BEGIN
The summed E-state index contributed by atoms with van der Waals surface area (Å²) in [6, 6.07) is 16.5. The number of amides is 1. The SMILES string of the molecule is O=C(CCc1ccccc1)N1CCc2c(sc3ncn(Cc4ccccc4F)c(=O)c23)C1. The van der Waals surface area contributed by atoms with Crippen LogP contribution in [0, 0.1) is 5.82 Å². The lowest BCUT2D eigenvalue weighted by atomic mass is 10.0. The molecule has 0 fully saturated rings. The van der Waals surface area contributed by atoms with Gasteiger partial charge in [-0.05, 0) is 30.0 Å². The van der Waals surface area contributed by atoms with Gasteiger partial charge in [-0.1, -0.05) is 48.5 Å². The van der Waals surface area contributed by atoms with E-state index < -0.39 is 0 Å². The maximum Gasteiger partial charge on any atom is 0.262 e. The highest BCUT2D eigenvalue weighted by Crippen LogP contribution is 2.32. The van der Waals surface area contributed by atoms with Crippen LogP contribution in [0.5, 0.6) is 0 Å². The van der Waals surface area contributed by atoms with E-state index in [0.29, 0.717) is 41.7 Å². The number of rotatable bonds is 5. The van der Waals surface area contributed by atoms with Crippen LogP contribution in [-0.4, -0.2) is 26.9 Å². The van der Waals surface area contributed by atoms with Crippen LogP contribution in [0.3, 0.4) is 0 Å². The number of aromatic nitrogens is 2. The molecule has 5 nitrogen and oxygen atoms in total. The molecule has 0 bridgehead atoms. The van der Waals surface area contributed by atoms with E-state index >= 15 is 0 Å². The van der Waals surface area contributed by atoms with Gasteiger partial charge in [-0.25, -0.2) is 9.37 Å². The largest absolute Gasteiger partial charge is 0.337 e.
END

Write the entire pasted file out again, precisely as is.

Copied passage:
The summed E-state index contributed by atoms with van der Waals surface area (Å²) in [6, 6.07) is 16.5. The number of amides is 1. The SMILES string of the molecule is O=C(CCc1ccccc1)N1CCc2c(sc3ncn(Cc4ccccc4F)c(=O)c23)C1. The van der Waals surface area contributed by atoms with Crippen LogP contribution in [0, 0.1) is 5.82 Å². The lowest BCUT2D eigenvalue weighted by atomic mass is 10.0. The molecule has 0 fully saturated rings. The van der Waals surface area contributed by atoms with Gasteiger partial charge in [-0.05, 0) is 30.0 Å². The van der Waals surface area contributed by atoms with Gasteiger partial charge in [-0.1, -0.05) is 48.5 Å². The van der Waals surface area contributed by atoms with E-state index < -0.39 is 0 Å². The maximum Gasteiger partial charge on any atom is 0.262 e. The highest BCUT2D eigenvalue weighted by Crippen LogP contribution is 2.32. The van der Waals surface area contributed by atoms with Crippen LogP contribution in [0.5, 0.6) is 0 Å². The van der Waals surface area contributed by atoms with E-state index in [0.29, 0.717) is 41.7 Å². The number of rotatable bonds is 5. The van der Waals surface area contributed by atoms with Crippen LogP contribution in [-0.4, -0.2) is 26.9 Å². The van der Waals surface area contributed by atoms with Crippen LogP contribution in [0.3, 0.4) is 0 Å². The number of aromatic nitrogens is 2. The molecule has 5 nitrogen and oxygen atoms in total. The molecule has 0 bridgehead atoms. The van der Waals surface area contributed by atoms with E-state index >= 15 is 0 Å². The van der Waals surface area contributed by atoms with Gasteiger partial charge in [-0.25, -0.2) is 9.37 Å². The largest absolute Gasteiger partial charge is 0.337 e.